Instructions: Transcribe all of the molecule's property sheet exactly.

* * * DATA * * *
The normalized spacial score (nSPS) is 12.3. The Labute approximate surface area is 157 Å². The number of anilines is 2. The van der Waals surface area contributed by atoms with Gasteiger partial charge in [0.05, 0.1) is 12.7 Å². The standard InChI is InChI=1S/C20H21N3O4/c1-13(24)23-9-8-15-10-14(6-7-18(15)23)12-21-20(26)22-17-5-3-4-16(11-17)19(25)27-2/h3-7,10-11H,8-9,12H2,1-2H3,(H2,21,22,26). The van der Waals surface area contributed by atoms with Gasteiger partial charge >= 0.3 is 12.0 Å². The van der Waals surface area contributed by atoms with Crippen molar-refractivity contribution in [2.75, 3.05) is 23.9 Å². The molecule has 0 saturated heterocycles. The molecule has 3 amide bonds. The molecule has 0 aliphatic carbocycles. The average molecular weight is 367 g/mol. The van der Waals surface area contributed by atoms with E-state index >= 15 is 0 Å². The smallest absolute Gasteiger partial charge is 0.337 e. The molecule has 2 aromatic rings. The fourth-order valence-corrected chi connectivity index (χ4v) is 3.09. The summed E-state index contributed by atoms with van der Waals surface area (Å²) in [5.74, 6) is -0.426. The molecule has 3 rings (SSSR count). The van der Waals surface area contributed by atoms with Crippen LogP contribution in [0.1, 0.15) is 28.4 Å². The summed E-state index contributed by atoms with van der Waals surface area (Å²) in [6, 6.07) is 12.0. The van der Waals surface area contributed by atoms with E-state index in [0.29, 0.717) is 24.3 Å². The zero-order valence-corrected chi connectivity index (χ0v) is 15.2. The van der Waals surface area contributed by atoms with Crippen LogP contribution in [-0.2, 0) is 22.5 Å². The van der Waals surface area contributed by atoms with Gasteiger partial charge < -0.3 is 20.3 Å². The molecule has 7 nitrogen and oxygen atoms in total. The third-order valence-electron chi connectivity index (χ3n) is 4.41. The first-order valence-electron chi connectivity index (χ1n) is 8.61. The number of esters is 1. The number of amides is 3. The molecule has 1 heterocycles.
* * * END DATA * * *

The normalized spacial score (nSPS) is 12.3. The Labute approximate surface area is 157 Å². The number of anilines is 2. The van der Waals surface area contributed by atoms with Gasteiger partial charge in [0.05, 0.1) is 12.7 Å². The standard InChI is InChI=1S/C20H21N3O4/c1-13(24)23-9-8-15-10-14(6-7-18(15)23)12-21-20(26)22-17-5-3-4-16(11-17)19(25)27-2/h3-7,10-11H,8-9,12H2,1-2H3,(H2,21,22,26). The van der Waals surface area contributed by atoms with Gasteiger partial charge >= 0.3 is 12.0 Å². The van der Waals surface area contributed by atoms with Crippen molar-refractivity contribution in [2.75, 3.05) is 23.9 Å². The molecule has 0 saturated heterocycles. The molecule has 3 amide bonds. The molecule has 0 aliphatic carbocycles. The average molecular weight is 367 g/mol. The van der Waals surface area contributed by atoms with E-state index >= 15 is 0 Å². The smallest absolute Gasteiger partial charge is 0.337 e. The molecule has 2 aromatic rings. The fourth-order valence-corrected chi connectivity index (χ4v) is 3.09. The summed E-state index contributed by atoms with van der Waals surface area (Å²) in [5.74, 6) is -0.426. The molecule has 3 rings (SSSR count). The van der Waals surface area contributed by atoms with Crippen LogP contribution in [0.1, 0.15) is 28.4 Å². The summed E-state index contributed by atoms with van der Waals surface area (Å²) in [6, 6.07) is 12.0. The van der Waals surface area contributed by atoms with E-state index in [0.29, 0.717) is 24.3 Å². The zero-order valence-corrected chi connectivity index (χ0v) is 15.2. The van der Waals surface area contributed by atoms with Crippen LogP contribution in [-0.2, 0) is 22.5 Å². The van der Waals surface area contributed by atoms with Gasteiger partial charge < -0.3 is 20.3 Å². The molecule has 7 nitrogen and oxygen atoms in total. The third-order valence-electron chi connectivity index (χ3n) is 4.41. The first-order valence-electron chi connectivity index (χ1n) is 8.61. The number of esters is 1. The number of amides is 3. The molecule has 1 heterocycles.